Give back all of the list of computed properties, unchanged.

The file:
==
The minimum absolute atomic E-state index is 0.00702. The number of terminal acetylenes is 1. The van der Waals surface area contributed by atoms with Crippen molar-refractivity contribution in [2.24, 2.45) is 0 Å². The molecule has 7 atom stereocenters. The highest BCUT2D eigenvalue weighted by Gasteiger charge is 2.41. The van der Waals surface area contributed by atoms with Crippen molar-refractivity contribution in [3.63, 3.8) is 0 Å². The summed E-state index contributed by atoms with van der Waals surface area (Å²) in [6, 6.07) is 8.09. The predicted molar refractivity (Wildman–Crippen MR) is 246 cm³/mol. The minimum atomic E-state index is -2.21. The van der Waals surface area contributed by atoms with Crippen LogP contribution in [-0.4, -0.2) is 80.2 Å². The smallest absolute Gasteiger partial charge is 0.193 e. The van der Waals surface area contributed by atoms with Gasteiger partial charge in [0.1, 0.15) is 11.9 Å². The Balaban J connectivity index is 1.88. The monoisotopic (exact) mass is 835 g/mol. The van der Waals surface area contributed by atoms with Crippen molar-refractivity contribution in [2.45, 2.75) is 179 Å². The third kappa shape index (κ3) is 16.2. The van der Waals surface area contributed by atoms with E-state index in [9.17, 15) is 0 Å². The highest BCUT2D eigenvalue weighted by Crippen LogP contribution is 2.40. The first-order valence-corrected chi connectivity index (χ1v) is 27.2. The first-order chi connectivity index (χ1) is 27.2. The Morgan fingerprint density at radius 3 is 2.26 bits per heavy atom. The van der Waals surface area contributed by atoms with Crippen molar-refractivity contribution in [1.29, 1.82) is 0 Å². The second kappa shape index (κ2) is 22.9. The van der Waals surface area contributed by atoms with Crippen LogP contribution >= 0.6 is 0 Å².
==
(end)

The minimum absolute atomic E-state index is 0.00702. The number of terminal acetylenes is 1. The van der Waals surface area contributed by atoms with Crippen molar-refractivity contribution in [2.24, 2.45) is 0 Å². The molecule has 7 atom stereocenters. The highest BCUT2D eigenvalue weighted by Gasteiger charge is 2.41. The van der Waals surface area contributed by atoms with Crippen molar-refractivity contribution in [3.63, 3.8) is 0 Å². The summed E-state index contributed by atoms with van der Waals surface area (Å²) in [6, 6.07) is 8.09. The predicted molar refractivity (Wildman–Crippen MR) is 246 cm³/mol. The minimum atomic E-state index is -2.21. The van der Waals surface area contributed by atoms with Crippen LogP contribution in [-0.4, -0.2) is 80.2 Å². The smallest absolute Gasteiger partial charge is 0.193 e. The van der Waals surface area contributed by atoms with Gasteiger partial charge in [0.1, 0.15) is 11.9 Å². The Balaban J connectivity index is 1.88. The monoisotopic (exact) mass is 835 g/mol. The van der Waals surface area contributed by atoms with Crippen molar-refractivity contribution in [2.45, 2.75) is 179 Å². The third kappa shape index (κ3) is 16.2. The van der Waals surface area contributed by atoms with E-state index in [9.17, 15) is 0 Å². The highest BCUT2D eigenvalue weighted by Crippen LogP contribution is 2.40. The first-order valence-corrected chi connectivity index (χ1v) is 27.2. The first-order chi connectivity index (χ1) is 27.2. The Morgan fingerprint density at radius 3 is 2.26 bits per heavy atom. The van der Waals surface area contributed by atoms with Crippen molar-refractivity contribution in [1.29, 1.82) is 0 Å². The second kappa shape index (κ2) is 22.9. The van der Waals surface area contributed by atoms with Crippen LogP contribution >= 0.6 is 0 Å².